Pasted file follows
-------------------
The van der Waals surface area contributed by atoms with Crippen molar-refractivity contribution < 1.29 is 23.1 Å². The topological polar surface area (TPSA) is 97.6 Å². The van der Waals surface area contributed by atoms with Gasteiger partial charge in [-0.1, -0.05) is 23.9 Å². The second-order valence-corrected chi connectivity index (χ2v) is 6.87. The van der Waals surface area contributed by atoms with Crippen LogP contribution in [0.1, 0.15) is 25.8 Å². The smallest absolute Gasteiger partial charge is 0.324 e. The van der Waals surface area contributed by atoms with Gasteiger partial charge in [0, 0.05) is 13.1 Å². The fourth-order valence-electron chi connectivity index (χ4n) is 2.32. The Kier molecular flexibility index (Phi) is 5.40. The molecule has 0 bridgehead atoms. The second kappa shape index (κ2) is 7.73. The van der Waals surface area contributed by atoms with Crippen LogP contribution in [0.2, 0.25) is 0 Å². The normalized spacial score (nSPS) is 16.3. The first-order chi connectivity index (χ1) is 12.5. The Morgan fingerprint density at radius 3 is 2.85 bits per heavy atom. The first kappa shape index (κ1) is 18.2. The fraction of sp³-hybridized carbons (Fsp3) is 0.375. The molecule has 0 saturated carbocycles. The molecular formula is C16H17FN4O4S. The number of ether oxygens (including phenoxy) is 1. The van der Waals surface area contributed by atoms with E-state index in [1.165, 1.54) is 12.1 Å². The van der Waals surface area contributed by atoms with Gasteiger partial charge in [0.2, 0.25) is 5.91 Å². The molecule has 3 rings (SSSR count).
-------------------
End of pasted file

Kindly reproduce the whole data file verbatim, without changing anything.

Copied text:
The van der Waals surface area contributed by atoms with Crippen molar-refractivity contribution < 1.29 is 23.1 Å². The topological polar surface area (TPSA) is 97.6 Å². The van der Waals surface area contributed by atoms with Gasteiger partial charge in [-0.1, -0.05) is 23.9 Å². The second-order valence-corrected chi connectivity index (χ2v) is 6.87. The van der Waals surface area contributed by atoms with Crippen LogP contribution in [0.1, 0.15) is 25.8 Å². The smallest absolute Gasteiger partial charge is 0.324 e. The van der Waals surface area contributed by atoms with Gasteiger partial charge in [0, 0.05) is 13.1 Å². The fourth-order valence-electron chi connectivity index (χ4n) is 2.32. The Kier molecular flexibility index (Phi) is 5.40. The molecule has 0 bridgehead atoms. The second kappa shape index (κ2) is 7.73. The van der Waals surface area contributed by atoms with Crippen LogP contribution in [0.2, 0.25) is 0 Å². The normalized spacial score (nSPS) is 16.3. The first-order chi connectivity index (χ1) is 12.5. The Morgan fingerprint density at radius 3 is 2.85 bits per heavy atom. The first kappa shape index (κ1) is 18.2. The fraction of sp³-hybridized carbons (Fsp3) is 0.375. The molecule has 0 saturated carbocycles. The molecular formula is C16H17FN4O4S. The number of ether oxygens (including phenoxy) is 1. The van der Waals surface area contributed by atoms with E-state index in [1.165, 1.54) is 12.1 Å². The van der Waals surface area contributed by atoms with Gasteiger partial charge in [0.2, 0.25) is 5.91 Å². The molecule has 3 rings (SSSR count).